So it’s pretty clear by just throwing a yoyo you use nothing but Hand-eye coordination. This skill also used in a lot of different hobbies/sport. I used to bowl and shoot darts, as well as play video games (who doesn’t lol), but through all of those things I learned that if you take a couple days off of all of the Hand-eye use, and rest that skill you get a lot better. I once took a month off of bowling came back and rolled my best game. So can you do it? Can you stop throwing for a week, two weeks, a month?
I usually take a break when I’m feeling bored of yoyoing and just want to focus on other things. I think the longest break was three weeks. After that I felt like I could take on the world with yoyoing lol,
I usually take a break for another hobby like cubing but I’ve noticed the same thing.
The take on the world thing I can relate to lol
yeah i have noticed that too i have recently taken up kendama and i have nticed my yoyoing magically has improved.
Kendama huh? Never really put thought into trying it.
Kendama is great to use before you preform for a bit then yoyo to get ready
I might have to pick one up last I saw they had some cheap ones at toys r us.
This effect is apparent to me as well. I usually alternate between yoyoing, kendama/voodama ;), and card flourishing. I always expect to be sloppy and out of practice after the hiatus, but instead, I am pleasantly surprised at my competence and natural fluidity. I believe this phenomenon has it’s roots in the fact that new information is more strongly reinforced after a good night’s rest. Here’s an interesting little article and podcast that correlates nicely to this topic:
Try juggling. I did that before I ever yoyo’d and I think it greatly helped my yoyo skills. When I started yoyoing I basically quit cause now I just yoyo. I had gotten to where I could do 5 balls or 4 clubs for a substantial amount of time. It takes lots of practice.
I used to juggle too.
5 balls = really hard
That you can consistently do that many for more than a few cascades is impressive.
It’s not very impressive in the thought that some people can do 7 clubs consistently and 9-11 balls. But ya It had hours of practice invested to get 5 balls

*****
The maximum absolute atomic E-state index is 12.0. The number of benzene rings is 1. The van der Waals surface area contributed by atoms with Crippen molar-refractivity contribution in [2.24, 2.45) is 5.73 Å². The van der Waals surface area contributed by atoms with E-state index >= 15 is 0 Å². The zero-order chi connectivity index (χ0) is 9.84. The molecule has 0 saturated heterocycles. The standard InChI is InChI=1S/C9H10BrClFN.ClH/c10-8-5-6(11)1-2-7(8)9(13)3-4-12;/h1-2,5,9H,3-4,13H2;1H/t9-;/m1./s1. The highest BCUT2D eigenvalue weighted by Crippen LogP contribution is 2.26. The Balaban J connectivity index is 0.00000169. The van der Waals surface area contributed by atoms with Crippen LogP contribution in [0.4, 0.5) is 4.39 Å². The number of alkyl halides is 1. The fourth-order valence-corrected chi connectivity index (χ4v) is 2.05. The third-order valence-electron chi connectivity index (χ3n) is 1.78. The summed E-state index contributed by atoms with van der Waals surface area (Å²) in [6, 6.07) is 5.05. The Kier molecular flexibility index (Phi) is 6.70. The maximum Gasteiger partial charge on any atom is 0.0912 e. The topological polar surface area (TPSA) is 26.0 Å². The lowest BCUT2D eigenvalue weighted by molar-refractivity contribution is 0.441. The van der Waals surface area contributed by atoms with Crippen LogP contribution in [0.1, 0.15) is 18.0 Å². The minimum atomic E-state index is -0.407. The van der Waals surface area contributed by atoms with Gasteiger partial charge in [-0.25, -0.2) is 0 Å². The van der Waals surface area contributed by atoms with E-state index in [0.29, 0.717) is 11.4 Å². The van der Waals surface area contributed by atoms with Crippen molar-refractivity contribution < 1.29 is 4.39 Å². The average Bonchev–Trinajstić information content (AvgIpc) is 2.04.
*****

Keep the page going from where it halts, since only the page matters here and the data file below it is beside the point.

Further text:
Not impressive to who? Other jugglers?
Well it might be impressive to anybody until they watched somebody do 9… I actually made good money street performing. Like $80 in 3 hours or so juggling on and off for 2 days.
when I say substantial I don’t mean like a long time… Don’t get me wrong. I messed up a lot when I did 5 balls but if I would practice for a bit usually it would just click and I would just do a lot of reps with few mess ups . Then I would have a hot streak where it seemed I was super concentrated. After a few minutes of that my concentration would die and I couldn’t do it worth anything. Funny and odd how your mind works. It wasn’t that my arms were tired. It was my mind.
5 balls? Flip. I never even got the hang of Mills Mess. I can only do it a few times before things go flying…
I can juggle 3. Working on 4 but anymore than that is crazy! Haha.
1st came across this effect rock climbing years ago. In Performance Rock Climbing they termed it the ‘reminiscence effect’ and attributed it to the restructuring of your neural command loops. Basically your brain during off time can restructure all the ‘new’ and learned information into a more readily usable base. I’ve noticed the effect now with most anything I’ve worked hard at and then taken time off.
I started out with yoyoing, but since then, I’ve done numerous skill toys and types of juggling, and it effects my yoyoing greatly. People often tell me that my style is weird or unique, and I believe all of the alternate skill toys I do are the cause. My advice is to branch out all you can, because it will change your yoyoing style for the better.
I believe that it has something to do with your reticular formation. Basically what your reticular formation is responsible for is to filter important information and send it to the rest of your brain. Since many of us throw nearly daily, our reticular formation deems the entire process as unimportant and simply leaves it to your muscle memory, which means that you don’t necessarily improve your skills. On the other hand, once you’ve taken a break from yoyos for a while, once you pick it back up, your brain recognizes it as an important event and uses more brainpower to improve your muscle memory and over make your throwing better.
This logic can also be seen when you have a really long study session (for those of us who are still in school). It is recommended that we should study only 55 minutes in a row any hour, and should spend 5 minutes taking a break. It’s to make you pay attention better.
Anyway, just my 2 cents from taking AP Biology